While there is no confusing these tiny robots for their real-life counterparts, they provide a caring touchpoint for veterans at the facility, who have been separated from many of their typical social and personal interactions during the pandemic.

Sometimes they serve as conversation starters, on pets people had in their youth, or can be used to soften the move out of a facility by a friend, as was the case of one recent female veteran who took in a robotic cat for companionship. LaPalm recalls how one veteran, missing his own family’s pets, not to mention his family, found a light-hearted connection with his robotic cat, which he named Princess.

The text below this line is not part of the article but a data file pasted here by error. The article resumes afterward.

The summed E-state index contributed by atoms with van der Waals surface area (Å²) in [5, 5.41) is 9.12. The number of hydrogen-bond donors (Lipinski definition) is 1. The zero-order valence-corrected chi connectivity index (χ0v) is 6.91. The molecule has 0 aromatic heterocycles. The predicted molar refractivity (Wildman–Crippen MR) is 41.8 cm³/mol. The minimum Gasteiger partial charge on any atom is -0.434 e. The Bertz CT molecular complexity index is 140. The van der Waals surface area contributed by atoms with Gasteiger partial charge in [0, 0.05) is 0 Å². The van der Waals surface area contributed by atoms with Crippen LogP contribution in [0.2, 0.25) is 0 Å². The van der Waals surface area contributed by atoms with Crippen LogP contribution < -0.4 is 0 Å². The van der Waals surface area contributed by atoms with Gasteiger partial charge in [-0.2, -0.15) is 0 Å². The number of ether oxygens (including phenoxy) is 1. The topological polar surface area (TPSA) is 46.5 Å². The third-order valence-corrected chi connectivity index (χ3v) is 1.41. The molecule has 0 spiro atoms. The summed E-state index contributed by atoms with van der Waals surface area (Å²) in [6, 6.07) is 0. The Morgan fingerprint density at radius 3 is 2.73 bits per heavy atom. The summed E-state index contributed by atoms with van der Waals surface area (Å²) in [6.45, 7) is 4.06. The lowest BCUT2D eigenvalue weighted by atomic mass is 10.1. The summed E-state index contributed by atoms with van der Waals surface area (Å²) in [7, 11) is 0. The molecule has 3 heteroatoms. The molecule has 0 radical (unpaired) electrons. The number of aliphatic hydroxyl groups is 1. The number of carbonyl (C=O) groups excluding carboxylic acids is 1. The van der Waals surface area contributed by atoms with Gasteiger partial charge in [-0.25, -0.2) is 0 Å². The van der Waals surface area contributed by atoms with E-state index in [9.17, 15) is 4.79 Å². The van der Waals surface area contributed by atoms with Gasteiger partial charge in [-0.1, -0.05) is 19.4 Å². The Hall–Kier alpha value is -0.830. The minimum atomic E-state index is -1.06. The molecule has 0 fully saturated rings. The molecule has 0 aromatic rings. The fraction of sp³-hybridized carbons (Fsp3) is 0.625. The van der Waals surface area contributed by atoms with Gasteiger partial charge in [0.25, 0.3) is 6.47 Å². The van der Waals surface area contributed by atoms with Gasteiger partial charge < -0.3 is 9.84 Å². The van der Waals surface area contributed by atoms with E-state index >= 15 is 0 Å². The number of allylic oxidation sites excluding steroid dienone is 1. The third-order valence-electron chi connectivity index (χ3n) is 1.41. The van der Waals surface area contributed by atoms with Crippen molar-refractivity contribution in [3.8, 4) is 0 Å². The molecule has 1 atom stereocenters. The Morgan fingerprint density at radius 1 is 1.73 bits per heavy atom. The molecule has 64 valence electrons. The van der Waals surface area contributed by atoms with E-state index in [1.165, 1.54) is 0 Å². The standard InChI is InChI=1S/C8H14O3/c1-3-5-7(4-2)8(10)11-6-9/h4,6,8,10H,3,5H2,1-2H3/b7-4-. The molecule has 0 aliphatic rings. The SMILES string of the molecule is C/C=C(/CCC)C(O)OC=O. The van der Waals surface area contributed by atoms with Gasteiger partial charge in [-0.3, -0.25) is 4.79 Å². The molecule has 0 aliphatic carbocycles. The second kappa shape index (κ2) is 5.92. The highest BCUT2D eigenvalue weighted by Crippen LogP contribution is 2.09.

Jack Pemble, a Vietnam War veteran, pets his robotic cat on his bed at the Iron Mountain V.A. Submitted photo

“A lot of them are feeling very lonely. They can’t see their pets or their family. He said, ‘Sometimes I talk to the cat and the cat meows back at me. They’re like a real cat.’ He laughs and smiles when he talks about his cat,” said LaPalm.

Michelle Matuszak, Regional Program Manager, Service to the Armed Forces, shares the difficulty in finding valuable ways to support veterans when they’ve been isolated and unable to host events, including the typical visits and activities with Red Cross volunteers and staff. While the robotic pet program may be a bit unusual, she said feedback from staff V.A.s and veterans homes shows an innovative spirit in providing all that is possible for those who served in the military.